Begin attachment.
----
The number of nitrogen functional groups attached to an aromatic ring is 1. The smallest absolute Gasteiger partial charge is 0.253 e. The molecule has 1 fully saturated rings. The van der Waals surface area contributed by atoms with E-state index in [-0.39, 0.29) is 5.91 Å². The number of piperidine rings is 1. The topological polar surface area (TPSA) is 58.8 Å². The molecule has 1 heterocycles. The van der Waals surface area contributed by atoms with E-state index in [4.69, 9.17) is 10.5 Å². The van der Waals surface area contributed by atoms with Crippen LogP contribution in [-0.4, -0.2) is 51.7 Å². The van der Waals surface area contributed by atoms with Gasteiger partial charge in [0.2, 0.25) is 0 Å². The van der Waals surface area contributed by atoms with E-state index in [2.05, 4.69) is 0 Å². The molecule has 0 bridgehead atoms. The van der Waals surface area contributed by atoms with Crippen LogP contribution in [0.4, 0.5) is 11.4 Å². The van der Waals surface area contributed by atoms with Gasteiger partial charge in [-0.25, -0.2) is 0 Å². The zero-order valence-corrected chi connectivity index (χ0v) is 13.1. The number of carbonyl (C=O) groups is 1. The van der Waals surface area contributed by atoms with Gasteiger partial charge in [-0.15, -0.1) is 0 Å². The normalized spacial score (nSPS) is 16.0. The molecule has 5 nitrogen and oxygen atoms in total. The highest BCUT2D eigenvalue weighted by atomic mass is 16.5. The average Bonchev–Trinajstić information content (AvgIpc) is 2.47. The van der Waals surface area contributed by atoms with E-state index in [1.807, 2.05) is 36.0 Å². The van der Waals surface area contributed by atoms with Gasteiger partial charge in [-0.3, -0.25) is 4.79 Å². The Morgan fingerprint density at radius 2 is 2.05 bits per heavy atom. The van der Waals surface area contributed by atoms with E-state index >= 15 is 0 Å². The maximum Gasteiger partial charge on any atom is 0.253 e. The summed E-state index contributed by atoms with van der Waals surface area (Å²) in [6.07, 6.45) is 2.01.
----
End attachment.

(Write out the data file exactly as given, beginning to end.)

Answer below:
The number of nitrogen functional groups attached to an aromatic ring is 1. The smallest absolute Gasteiger partial charge is 0.253 e. The molecule has 1 fully saturated rings. The van der Waals surface area contributed by atoms with E-state index in [-0.39, 0.29) is 5.91 Å². The number of piperidine rings is 1. The topological polar surface area (TPSA) is 58.8 Å². The molecule has 1 heterocycles. The van der Waals surface area contributed by atoms with E-state index in [4.69, 9.17) is 10.5 Å². The van der Waals surface area contributed by atoms with Crippen LogP contribution in [-0.4, -0.2) is 51.7 Å². The van der Waals surface area contributed by atoms with Gasteiger partial charge in [0.2, 0.25) is 0 Å². The van der Waals surface area contributed by atoms with E-state index in [2.05, 4.69) is 0 Å². The molecule has 0 bridgehead atoms. The van der Waals surface area contributed by atoms with Crippen LogP contribution in [0.4, 0.5) is 11.4 Å². The van der Waals surface area contributed by atoms with Gasteiger partial charge in [-0.25, -0.2) is 0 Å². The zero-order valence-corrected chi connectivity index (χ0v) is 13.1. The number of carbonyl (C=O) groups is 1. The van der Waals surface area contributed by atoms with Gasteiger partial charge in [-0.15, -0.1) is 0 Å². The normalized spacial score (nSPS) is 16.0. The molecule has 5 nitrogen and oxygen atoms in total. The highest BCUT2D eigenvalue weighted by atomic mass is 16.5. The average Bonchev–Trinajstić information content (AvgIpc) is 2.47. The van der Waals surface area contributed by atoms with E-state index in [1.807, 2.05) is 36.0 Å². The van der Waals surface area contributed by atoms with Gasteiger partial charge in [-0.3, -0.25) is 4.79 Å². The Morgan fingerprint density at radius 2 is 2.05 bits per heavy atom. The van der Waals surface area contributed by atoms with E-state index >= 15 is 0 Å². The maximum Gasteiger partial charge on any atom is 0.253 e. The summed E-state index contributed by atoms with van der Waals surface area (Å²) in [6.07, 6.45) is 2.01.